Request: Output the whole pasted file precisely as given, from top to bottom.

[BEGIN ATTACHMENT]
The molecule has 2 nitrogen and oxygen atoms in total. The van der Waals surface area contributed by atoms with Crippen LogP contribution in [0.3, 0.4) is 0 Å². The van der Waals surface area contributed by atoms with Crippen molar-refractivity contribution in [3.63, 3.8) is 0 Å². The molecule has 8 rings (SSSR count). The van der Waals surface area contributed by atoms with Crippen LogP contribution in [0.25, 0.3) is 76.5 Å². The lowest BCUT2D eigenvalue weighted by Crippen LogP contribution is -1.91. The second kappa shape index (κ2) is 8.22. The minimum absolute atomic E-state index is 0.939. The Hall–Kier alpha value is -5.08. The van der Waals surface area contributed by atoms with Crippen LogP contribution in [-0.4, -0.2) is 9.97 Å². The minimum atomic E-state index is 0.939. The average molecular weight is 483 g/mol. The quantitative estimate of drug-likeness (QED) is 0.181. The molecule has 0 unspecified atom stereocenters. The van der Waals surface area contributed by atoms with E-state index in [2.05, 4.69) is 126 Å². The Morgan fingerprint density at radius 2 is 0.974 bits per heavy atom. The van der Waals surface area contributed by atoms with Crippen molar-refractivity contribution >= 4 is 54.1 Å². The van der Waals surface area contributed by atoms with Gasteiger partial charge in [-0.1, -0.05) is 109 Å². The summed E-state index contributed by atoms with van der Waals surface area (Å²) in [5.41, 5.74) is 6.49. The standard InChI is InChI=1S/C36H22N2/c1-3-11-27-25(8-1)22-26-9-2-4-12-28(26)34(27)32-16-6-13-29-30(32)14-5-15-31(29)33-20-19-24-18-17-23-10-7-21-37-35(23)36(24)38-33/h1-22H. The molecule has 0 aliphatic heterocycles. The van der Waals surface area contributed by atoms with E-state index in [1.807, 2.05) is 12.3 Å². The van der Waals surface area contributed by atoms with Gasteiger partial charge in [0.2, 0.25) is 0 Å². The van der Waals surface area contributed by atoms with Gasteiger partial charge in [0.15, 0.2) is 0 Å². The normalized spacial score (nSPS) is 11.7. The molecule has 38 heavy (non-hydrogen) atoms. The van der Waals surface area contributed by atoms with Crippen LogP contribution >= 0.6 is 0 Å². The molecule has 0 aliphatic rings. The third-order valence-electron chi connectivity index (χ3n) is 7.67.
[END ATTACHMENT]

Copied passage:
The molecule has 2 nitrogen and oxygen atoms in total. The van der Waals surface area contributed by atoms with Crippen LogP contribution in [0.3, 0.4) is 0 Å². The van der Waals surface area contributed by atoms with Crippen molar-refractivity contribution in [3.63, 3.8) is 0 Å². The molecule has 8 rings (SSSR count). The van der Waals surface area contributed by atoms with Crippen LogP contribution in [0.25, 0.3) is 76.5 Å². The lowest BCUT2D eigenvalue weighted by Crippen LogP contribution is -1.91. The second kappa shape index (κ2) is 8.22. The minimum absolute atomic E-state index is 0.939. The Hall–Kier alpha value is -5.08. The van der Waals surface area contributed by atoms with Crippen LogP contribution in [-0.4, -0.2) is 9.97 Å². The minimum atomic E-state index is 0.939. The average molecular weight is 483 g/mol. The quantitative estimate of drug-likeness (QED) is 0.181. The molecule has 0 unspecified atom stereocenters. The van der Waals surface area contributed by atoms with E-state index in [2.05, 4.69) is 126 Å². The Morgan fingerprint density at radius 2 is 0.974 bits per heavy atom. The van der Waals surface area contributed by atoms with Crippen molar-refractivity contribution >= 4 is 54.1 Å². The van der Waals surface area contributed by atoms with Gasteiger partial charge in [-0.1, -0.05) is 109 Å². The summed E-state index contributed by atoms with van der Waals surface area (Å²) in [5.41, 5.74) is 6.49. The standard InChI is InChI=1S/C36H22N2/c1-3-11-27-25(8-1)22-26-9-2-4-12-28(26)34(27)32-16-6-13-29-30(32)14-5-15-31(29)33-20-19-24-18-17-23-10-7-21-37-35(23)36(24)38-33/h1-22H. The molecule has 0 aliphatic heterocycles. The van der Waals surface area contributed by atoms with E-state index in [1.807, 2.05) is 12.3 Å². The van der Waals surface area contributed by atoms with Gasteiger partial charge in [0.2, 0.25) is 0 Å². The van der Waals surface area contributed by atoms with Gasteiger partial charge in [0.15, 0.2) is 0 Å². The normalized spacial score (nSPS) is 11.7. The molecule has 38 heavy (non-hydrogen) atoms. The van der Waals surface area contributed by atoms with Crippen LogP contribution >= 0.6 is 0 Å². The molecule has 0 aliphatic rings. The third-order valence-electron chi connectivity index (χ3n) is 7.67.